To understand the mechanism of action of mental illness drugs. A basic understanding of what neurotransmitters are involved is important. While there are many neurotransmitters within the nervous system. When focusing on the neurotransmitters relating to mental illness the following are the most important.
Inhibitory neurotransmitters cause potassium to flow out of neurons. Post synaptic neurons become more negative (hyperpolarised). This lessens the chance of the neuron responding to or creating an action potential. Inhibitory neurotransmitters do not stimulate the brain, the are responsible for calming the brain. Excessive inhibitory neurotransmitters can cause fatigue, low motivation, and low mood.
Inhibitory neurotransmitters include:
Excitatory neurotransmitters cause an influx of sodium into neurons. Post synaptic neurons membrane potential becomes less negative and increases their likelihood to generate an action potential. Excitatory neurotransmitters stimulate the brain and in excessive amounts they can lead to agitation, restlessness, insomnia, and seizures.
Excitatory neurotransmitters include
Both inhibitory and excitatory neurotransmitters levels are affected with mental illness. The drugs used to treat these illness attempt to restore a normal balance of these to allow individuals to return to normal functioning.
Psychotic symptoms a result of over activity in the mesolimbic dopamine pathway,. This class of medication can be used to treat mania, bipolar, schizophrenia, severe depression and anxiety.
- Haloperidol– Antagonist of dopamine and 5HT (serotonin). Side effects: Extrapyramidal effects, hyperprolactinemia, muscle weakness, rigidity, or tremor, sexual dysfunction.
- Clozapine– Antagonist of dopamine and 5HT receptors. Side effects: agranulocytosis, hyper-salvation, metabolic syndrome
- Olanzapine– Antagonist of dopamine, muscarinic and 5HT receptors. Side effects: Tremor, insomnia, dry mouth, hypotension, weight gain, + BSL, extrapyramidal effects, sexual dysfunction.
- Aripiprazole– partial dopamine agonist lowers dopamine neurotransmission in the mesolimbic pathway. Side effects: hyper salvation, weight gain, insomnia, GI upsets, dizziness
- Quetiapine– Antagonist of dopamine and 5HT receptors. Side effects: hyperprolactinaemia, GI upsets, + appetite, weight gain, drowsiness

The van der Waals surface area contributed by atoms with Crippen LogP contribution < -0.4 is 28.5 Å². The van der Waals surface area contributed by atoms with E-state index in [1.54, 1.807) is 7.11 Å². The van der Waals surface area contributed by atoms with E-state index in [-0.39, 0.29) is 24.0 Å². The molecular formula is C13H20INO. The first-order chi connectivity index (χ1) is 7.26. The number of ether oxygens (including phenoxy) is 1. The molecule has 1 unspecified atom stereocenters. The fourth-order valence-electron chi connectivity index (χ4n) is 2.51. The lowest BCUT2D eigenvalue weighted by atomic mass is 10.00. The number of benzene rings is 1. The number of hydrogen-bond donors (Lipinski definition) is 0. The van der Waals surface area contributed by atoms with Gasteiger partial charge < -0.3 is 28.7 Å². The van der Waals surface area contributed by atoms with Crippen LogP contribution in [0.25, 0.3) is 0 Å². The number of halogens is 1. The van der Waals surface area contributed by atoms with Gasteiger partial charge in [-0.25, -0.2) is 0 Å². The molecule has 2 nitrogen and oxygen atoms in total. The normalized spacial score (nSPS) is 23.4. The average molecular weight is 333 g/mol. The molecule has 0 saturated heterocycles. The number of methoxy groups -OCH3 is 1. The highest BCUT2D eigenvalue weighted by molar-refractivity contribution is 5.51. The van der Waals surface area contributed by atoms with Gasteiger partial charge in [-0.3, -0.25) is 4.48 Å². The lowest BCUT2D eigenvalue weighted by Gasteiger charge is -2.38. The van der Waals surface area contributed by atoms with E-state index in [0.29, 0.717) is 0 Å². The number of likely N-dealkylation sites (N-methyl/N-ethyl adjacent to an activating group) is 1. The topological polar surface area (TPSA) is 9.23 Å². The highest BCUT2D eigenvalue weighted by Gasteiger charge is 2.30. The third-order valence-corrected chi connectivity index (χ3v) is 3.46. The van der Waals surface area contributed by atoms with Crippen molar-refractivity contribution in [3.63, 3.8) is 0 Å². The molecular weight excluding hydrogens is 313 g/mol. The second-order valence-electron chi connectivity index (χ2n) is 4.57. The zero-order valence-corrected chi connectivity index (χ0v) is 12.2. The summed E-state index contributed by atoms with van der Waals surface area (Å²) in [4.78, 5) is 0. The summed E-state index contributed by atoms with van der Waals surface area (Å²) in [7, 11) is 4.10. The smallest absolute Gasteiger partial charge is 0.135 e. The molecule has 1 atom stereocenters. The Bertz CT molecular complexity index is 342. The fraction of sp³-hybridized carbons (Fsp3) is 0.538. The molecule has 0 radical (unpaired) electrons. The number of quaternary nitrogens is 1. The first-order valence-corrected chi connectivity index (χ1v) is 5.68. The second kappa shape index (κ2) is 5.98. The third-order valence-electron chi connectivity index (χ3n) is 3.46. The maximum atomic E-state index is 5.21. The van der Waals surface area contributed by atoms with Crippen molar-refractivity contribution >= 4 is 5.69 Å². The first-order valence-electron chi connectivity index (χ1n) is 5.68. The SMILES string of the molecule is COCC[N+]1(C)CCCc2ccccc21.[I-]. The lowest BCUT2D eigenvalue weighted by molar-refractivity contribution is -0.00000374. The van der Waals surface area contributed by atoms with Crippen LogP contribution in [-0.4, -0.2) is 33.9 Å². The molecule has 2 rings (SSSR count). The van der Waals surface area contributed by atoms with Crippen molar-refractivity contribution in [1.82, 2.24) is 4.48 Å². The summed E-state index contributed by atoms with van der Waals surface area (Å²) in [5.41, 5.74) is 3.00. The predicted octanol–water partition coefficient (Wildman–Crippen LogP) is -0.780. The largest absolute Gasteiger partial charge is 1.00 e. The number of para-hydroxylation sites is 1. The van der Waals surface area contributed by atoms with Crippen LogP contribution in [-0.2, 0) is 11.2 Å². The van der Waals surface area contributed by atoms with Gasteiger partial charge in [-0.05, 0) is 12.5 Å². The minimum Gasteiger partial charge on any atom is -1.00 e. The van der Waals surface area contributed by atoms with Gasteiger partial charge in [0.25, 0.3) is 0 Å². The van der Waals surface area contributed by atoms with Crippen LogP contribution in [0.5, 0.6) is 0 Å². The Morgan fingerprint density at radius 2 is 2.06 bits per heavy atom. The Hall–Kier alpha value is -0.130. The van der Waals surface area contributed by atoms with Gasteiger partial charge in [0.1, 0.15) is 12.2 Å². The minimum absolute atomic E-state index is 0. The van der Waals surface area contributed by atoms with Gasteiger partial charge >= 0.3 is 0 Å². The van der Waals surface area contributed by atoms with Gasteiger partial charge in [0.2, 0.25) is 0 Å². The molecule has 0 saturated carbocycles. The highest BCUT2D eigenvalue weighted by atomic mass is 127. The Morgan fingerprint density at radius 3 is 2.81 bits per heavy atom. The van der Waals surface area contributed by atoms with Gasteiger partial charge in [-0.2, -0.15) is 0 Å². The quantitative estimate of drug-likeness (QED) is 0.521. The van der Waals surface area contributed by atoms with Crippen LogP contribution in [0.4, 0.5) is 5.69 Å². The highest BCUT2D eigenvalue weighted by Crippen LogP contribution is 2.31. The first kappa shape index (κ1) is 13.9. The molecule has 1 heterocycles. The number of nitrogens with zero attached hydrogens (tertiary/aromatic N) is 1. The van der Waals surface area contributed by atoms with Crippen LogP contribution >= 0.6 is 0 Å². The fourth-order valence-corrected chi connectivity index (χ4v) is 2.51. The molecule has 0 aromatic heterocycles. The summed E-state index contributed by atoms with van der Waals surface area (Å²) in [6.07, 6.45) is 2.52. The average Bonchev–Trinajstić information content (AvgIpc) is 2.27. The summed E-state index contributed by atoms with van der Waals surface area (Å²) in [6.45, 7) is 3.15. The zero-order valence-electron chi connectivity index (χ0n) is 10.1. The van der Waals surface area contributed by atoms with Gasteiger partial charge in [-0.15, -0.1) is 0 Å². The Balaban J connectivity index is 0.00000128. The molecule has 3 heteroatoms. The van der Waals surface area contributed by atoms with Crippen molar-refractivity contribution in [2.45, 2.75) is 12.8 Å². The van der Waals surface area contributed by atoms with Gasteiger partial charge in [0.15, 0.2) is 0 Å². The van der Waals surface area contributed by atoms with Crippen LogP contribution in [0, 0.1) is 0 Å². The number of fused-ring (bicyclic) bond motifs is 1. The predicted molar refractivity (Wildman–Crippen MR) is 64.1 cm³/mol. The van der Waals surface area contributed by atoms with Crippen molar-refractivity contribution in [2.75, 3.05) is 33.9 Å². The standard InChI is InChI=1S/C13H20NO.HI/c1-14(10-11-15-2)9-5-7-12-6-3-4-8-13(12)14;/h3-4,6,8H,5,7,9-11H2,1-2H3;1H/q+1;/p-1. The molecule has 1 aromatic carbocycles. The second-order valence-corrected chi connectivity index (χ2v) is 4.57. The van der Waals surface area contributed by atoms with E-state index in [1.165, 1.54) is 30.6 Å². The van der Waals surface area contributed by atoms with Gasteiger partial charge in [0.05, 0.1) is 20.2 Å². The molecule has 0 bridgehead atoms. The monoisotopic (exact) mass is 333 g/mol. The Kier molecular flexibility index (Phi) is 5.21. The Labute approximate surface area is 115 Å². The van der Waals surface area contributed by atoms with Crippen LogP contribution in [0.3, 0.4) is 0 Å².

- Risperdal– Antagonist of dopamine and serotonin. Side effects: extrapyramidal effects, dizziness, fatigue, dry mouth, + appetite, weight gain
Anti-anxiety drugs act by enhancing the GABA neurotransmitter which sends inhibitory messages and slows neuron firing down. This class of drugs affect 40% of neurons. GABA balances overstimulation of excitatory neurotransmitters such as dopamine noradrenaline.
- Benzodiazepines –pams
Decrease anxiety, promote sleep, muscle relaxant, amnesia (short term for pain)
Side effects: Respiratory distress, affect REM sleep, orthostatic hypotension, sedative, can have paradoxical effect. These drugs can be addictive and abused
Beta blockers can be used to relieve side effects from anxiety
Alters sodium transportation in nerves and muscle cells. Regulates glutamate to a healthy level within the brain and also inhibits dopamine and noradrenaline.
In dehydrated patients, lithium is reabsorbed in the proximal tubule and follows water. The increased level causes toxicity. Early signs are confusion, muscle tremor, slurred speech and drowsiness. Late signs are blurred vision, convulsions, sever trembling, increased urine and arrhythmias. Common side effects include nausea, diarrhoea, dizziness, muscle weakness, fatigue, thirst and weight gain.
Works on the key neurotransmitters dopamine, serotonin, and noradrenaline
MAOI: monoamine oxidase inhibitors- moclobemide
TCAs: tricyclic – amitriptyline
SSRIs: selective serotonin reuptake inhibitor -Citalopram, fluoxetine
SNRI: serotonin noradrenaline reuptake inhibitor – venlafaxine
Side effects: anticholonergic effects (decreased Parasympathetic response, dry mouth, suicidal ideation, depressed mood, weight gain/loss, fatigue, insomnia, libido changes, constipation.
Bryant, B., & Knights, K. (2015). Pharmacology for health professionals (4th ed.). Sydney, Australia: Mosby Elsevier.
Johnston, A. (2015). Structure and function of the neurological system. In J. Craft & C. Gordon (Eds.), Understanding pathophysiology (2nd ed., pp. 89–136). Sydney, Australia: Mosby Elsevier.